Count Triangles formed by the elements of array

Problem Statement

Given a sorted array of distinct integers, each of these integers can represent a length. The task at hand is to count the number of possible triangles which can be made through these lengths.

Of course, if you chose one length to be one side of the triangle, you cannot use that length again in the same triangle. This means, no triangle contains the same length more than once.

Important Note: For given sides of lengths a, b and c. A triangle can only be formed if sum of any two sides is greater than the third side. This is called the triangle inequality. The sum of any two sides must be greater than the third side.

Solution

The first solution one can think is a brute force one where, we fix two sides and evaluate for the third side to match the triangle inequality. This works fine and offers the correct result. Here is the brute force algorithm:

  1. Let us fix the ith element of an array as one side.
  2. Fix the jth element as (i+1) of the array as the other side.
  3. Iterate k from i+2 to N evaluating for each of these length to satisfy the triangle in equality A[i]+A[i+1] > A[k] .
    • This works because, if the sum of the two smaller sides is greater than the biggest side, then all three combinations of the sides will honor the triangle in equality.
  4. Repeat steps 2 and 3 till j is less than N – 1
  5. Repeat all the above steps till i < N – 2.

Here is the source code for the brute force method.

 

Let us analyze the running time of the above code.

  • For s1 = 0 , the s2 loop runs N-2 times and the s3 loop runs for N-2 times.
  • For s1 = 1, the s2 loop runs N-3 times and so does the s3 loop.
  • This continues till, s1 = N – 3, in which case the s2 loop runs for N – (N-3) – 1, which is equal to 2 times and so on.

If we sum up the total running time it would generate the following series.
1 + 2 * 2 + 3 * 3 + … + (N-3)  * ( N-3) + (N-2) * (N-2) , which clearly is the sum of N-2 consecutive squares.

This equals to ((N-2) * (N-1) * (2N – 3) ) / 6 . This clearly is a O(N3) solution. This is the worst case running time and not a strict bound. As you can see, we break out from the loop when the first element disobeys the triangle in equality.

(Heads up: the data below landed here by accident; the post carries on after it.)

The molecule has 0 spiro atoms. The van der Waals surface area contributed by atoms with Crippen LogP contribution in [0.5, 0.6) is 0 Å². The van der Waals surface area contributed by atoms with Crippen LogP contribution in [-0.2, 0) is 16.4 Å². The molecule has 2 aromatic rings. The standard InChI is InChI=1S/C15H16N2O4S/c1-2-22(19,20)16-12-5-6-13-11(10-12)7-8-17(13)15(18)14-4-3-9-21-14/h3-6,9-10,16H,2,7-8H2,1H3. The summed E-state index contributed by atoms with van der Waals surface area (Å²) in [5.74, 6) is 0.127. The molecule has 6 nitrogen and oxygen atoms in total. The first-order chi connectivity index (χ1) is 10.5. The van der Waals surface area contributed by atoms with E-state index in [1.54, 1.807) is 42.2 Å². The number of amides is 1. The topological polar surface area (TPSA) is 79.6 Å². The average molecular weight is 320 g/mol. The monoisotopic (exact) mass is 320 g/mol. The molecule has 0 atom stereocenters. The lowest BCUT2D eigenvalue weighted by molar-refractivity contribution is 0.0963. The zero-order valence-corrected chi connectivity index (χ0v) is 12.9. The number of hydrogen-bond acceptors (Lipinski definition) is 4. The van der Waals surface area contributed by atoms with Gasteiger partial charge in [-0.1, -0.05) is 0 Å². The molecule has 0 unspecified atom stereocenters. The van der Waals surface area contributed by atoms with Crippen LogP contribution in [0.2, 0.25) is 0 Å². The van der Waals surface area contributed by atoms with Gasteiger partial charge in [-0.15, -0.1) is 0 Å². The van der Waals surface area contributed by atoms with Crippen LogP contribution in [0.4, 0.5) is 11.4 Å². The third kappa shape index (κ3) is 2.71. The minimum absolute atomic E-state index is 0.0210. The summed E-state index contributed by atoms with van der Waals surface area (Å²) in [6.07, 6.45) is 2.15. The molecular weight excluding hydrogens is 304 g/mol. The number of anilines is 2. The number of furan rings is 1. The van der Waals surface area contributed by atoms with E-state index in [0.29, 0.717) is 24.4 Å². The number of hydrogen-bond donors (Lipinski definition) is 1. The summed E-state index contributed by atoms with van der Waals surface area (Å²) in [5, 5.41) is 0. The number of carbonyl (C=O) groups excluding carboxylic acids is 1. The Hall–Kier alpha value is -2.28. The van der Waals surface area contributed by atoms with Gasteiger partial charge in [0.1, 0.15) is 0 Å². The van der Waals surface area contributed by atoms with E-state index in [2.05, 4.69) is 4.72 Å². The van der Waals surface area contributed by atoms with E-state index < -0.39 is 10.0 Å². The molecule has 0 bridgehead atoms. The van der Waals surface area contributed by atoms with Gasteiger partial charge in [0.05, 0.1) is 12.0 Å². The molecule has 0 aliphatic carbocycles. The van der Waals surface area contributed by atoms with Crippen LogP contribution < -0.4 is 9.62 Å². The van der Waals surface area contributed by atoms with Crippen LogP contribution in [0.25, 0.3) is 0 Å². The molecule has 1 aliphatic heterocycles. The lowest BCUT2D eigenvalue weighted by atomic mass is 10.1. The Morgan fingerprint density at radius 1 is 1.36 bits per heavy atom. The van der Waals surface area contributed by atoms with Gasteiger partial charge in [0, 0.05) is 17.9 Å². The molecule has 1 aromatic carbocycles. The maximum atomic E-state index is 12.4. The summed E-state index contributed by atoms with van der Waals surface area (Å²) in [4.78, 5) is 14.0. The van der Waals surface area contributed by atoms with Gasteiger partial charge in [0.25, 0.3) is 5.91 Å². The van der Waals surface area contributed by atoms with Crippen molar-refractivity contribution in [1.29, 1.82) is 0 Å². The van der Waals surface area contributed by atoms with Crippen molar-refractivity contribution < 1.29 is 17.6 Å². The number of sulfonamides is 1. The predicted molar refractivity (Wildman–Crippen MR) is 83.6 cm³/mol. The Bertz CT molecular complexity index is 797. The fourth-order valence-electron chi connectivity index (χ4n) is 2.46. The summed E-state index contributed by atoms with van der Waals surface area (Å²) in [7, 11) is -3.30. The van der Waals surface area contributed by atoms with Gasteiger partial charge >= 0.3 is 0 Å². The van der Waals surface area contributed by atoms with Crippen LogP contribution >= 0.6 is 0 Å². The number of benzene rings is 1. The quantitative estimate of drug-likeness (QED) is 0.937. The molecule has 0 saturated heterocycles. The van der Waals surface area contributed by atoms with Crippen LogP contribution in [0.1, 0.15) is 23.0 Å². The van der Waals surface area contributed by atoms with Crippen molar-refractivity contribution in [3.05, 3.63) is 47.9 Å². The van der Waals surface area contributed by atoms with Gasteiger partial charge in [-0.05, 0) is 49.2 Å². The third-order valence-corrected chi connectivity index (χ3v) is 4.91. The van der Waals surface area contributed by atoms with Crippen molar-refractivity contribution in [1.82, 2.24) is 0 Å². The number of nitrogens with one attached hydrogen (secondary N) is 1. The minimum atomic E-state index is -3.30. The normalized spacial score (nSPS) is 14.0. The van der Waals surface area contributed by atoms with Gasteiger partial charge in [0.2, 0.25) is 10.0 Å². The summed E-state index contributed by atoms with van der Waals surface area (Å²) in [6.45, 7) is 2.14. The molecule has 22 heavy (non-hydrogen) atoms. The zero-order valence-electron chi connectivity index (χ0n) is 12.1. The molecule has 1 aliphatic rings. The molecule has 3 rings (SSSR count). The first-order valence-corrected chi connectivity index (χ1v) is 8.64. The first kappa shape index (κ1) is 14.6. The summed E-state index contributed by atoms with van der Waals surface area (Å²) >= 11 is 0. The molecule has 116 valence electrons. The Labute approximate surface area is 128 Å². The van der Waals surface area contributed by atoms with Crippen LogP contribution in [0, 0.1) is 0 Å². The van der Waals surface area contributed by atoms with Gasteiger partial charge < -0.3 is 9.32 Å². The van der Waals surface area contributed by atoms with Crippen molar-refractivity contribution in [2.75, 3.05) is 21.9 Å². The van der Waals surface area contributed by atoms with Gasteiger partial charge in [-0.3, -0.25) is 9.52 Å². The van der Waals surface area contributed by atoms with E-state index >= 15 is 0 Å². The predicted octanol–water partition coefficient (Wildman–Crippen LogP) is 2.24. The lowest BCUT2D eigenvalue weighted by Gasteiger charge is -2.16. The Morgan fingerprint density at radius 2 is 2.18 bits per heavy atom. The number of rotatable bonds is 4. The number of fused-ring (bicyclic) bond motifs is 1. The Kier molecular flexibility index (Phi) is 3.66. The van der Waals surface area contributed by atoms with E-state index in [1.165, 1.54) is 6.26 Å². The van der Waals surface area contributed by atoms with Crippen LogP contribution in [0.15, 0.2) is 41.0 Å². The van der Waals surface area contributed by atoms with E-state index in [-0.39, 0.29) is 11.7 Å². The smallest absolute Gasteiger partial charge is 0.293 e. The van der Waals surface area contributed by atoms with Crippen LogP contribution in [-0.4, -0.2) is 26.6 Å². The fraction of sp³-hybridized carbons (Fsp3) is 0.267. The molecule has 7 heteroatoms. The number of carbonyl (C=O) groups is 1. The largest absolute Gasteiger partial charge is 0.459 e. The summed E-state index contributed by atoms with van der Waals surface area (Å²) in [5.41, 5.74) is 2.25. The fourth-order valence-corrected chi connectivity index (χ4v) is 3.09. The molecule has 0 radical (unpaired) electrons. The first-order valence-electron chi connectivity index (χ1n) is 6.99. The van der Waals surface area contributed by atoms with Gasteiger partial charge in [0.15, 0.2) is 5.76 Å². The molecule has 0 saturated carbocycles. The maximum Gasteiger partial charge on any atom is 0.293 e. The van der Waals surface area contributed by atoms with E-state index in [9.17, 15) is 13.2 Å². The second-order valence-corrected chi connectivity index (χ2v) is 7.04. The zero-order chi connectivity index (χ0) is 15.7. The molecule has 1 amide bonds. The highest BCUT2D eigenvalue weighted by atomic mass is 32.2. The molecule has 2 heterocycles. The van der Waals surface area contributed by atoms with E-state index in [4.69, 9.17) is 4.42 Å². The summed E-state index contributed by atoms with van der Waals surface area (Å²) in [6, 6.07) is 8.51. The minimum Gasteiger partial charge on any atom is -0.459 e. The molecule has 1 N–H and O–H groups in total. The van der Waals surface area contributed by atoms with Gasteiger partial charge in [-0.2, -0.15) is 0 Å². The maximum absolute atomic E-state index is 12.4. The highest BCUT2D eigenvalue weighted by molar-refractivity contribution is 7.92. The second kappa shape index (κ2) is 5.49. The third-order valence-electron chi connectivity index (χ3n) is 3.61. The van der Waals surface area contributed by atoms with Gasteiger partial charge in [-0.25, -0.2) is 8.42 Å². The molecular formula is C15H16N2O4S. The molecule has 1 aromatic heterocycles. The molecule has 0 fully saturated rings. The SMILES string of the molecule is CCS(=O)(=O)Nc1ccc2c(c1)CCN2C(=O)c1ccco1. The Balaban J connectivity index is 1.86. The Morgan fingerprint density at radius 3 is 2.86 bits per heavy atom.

An efficient solution

We can possibly do better because we know a lot of things about the array. The array is a sorted one and the triangle in equality allows us to discard a range of the elements without even testing for triangle existence.

May be we need to look at the array from both the sides because we know that for two sides of length A[N] and A[N-1], if we find the first element A[k] such that it satisfies the triangle in equality, then all the elements within the range k to N – 1 will create one triangle each.

We can re do this activity by fixing A[N-1]  and A[N-2] as two sides and so on.

Here is the source code for the same:

Explanation

Here are few images to explain the idea.

In the first iteration of the outer loop,

  • We fix one side at end, to the last element of the array
  • We fix another side at k, the element just before the end.
  • A start pointer, points at the first element of the array and tests for triangle inequality.
    • If the triangle inequality is not satisfied, then move start one step at a time. (Steps 2, 3 and 4 in the below diagram).
    • If the triangle equality is satisfied, then everything between start and k will form one triangle each. (which is not the case in iteration 1)

 

Count Triangles

 

In the second iteration of the outer loop,

  • Fix one side to end which is second last element of the array.
  • Fix the other side to k, one less than end.
  • The start pointer is again set to the beginning of the array. Test for triangle inequality
    • If the triangle inequality satisfies, then all elements between start and k will form one triangle each. For e.g.: {2,7,8}, {4,7,8},{6,7,8} are the three possible triangles.
    • Now, we can re fix the second side by decreasing k by 1 (See step 2 in below diagram) and if it satisfies the triangle inequality then all elements between start and k will form one triangle each. Here the triangle inequality is not satisfying. So, we increase start by 1 (see step 3 in the below diagram. Hence one triangle is possible {4, 6, 8}.

Count Triangles

In the third iteration of the outer loop,

  • Fix one side to end which is third last element of the array.
  • Fix the other side to k, one less than end.
  • The start pointer is again set to the beginning of the array. Test for triangle inequality
    • If the triangle inequality satisfies, then all elements between start and k will form one triangle each. For e.g.: {2, 6,7}, {4,6,7} are the two possible triangles.
    • Now, we can re fix the second side by decreasing k by 1 (See step 2 in below diagram) and if it satisfies the triangle inequality then all elements between start and k will form one triangle each. Here the triangle inequality is not satisfying.

Count Triangles

In the fourth iteration of the outer loop,

  • Fix one side to end which is fourth last element of the array.
  • Fix the other side to k, one less than end.
  • The start pointer is again set to the beginning of the array. Test for triangle inequality
    • If the triangle inequality satisfies, then all elements between start and k will form one triangle each. However, the triangle inequality is not satisfying. Hence zero triangles.

triangle4

The process clearly is of the order O(N2) as the outer loop runs for the length of the array and the inner loop from 0 to i where i is the current iteration of the outer loop.

This is an improvement over our brute force method.